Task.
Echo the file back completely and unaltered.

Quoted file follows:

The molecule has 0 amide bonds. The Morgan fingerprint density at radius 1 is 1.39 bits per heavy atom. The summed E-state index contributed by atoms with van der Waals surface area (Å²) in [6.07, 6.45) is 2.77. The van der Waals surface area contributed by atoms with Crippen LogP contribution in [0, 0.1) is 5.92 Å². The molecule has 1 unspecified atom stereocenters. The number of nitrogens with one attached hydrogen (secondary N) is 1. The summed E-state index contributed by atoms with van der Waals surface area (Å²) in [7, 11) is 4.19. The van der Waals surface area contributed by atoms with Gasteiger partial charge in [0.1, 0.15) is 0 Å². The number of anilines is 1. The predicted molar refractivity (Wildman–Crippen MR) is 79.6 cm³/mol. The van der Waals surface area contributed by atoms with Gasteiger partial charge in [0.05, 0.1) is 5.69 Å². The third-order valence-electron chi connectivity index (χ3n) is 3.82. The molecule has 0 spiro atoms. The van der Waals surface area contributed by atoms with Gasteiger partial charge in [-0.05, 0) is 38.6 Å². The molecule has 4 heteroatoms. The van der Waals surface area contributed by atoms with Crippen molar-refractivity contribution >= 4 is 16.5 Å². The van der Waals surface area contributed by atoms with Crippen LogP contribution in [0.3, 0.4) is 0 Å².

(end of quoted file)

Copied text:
The molecule has 0 amide bonds. The Morgan fingerprint density at radius 1 is 1.39 bits per heavy atom. The summed E-state index contributed by atoms with van der Waals surface area (Å²) in [6.07, 6.45) is 2.77. The van der Waals surface area contributed by atoms with Crippen LogP contribution in [0, 0.1) is 5.92 Å². The molecule has 1 unspecified atom stereocenters. The number of nitrogens with one attached hydrogen (secondary N) is 1. The summed E-state index contributed by atoms with van der Waals surface area (Å²) in [7, 11) is 4.19. The van der Waals surface area contributed by atoms with Gasteiger partial charge in [0.1, 0.15) is 0 Å². The number of anilines is 1. The predicted molar refractivity (Wildman–Crippen MR) is 79.6 cm³/mol. The van der Waals surface area contributed by atoms with Gasteiger partial charge in [0.05, 0.1) is 5.69 Å². The third-order valence-electron chi connectivity index (χ3n) is 3.82. The molecule has 0 spiro atoms. The van der Waals surface area contributed by atoms with Gasteiger partial charge in [-0.05, 0) is 38.6 Å². The molecule has 4 heteroatoms. The van der Waals surface area contributed by atoms with Crippen molar-refractivity contribution >= 4 is 16.5 Å². The van der Waals surface area contributed by atoms with Crippen LogP contribution in [0.3, 0.4) is 0 Å².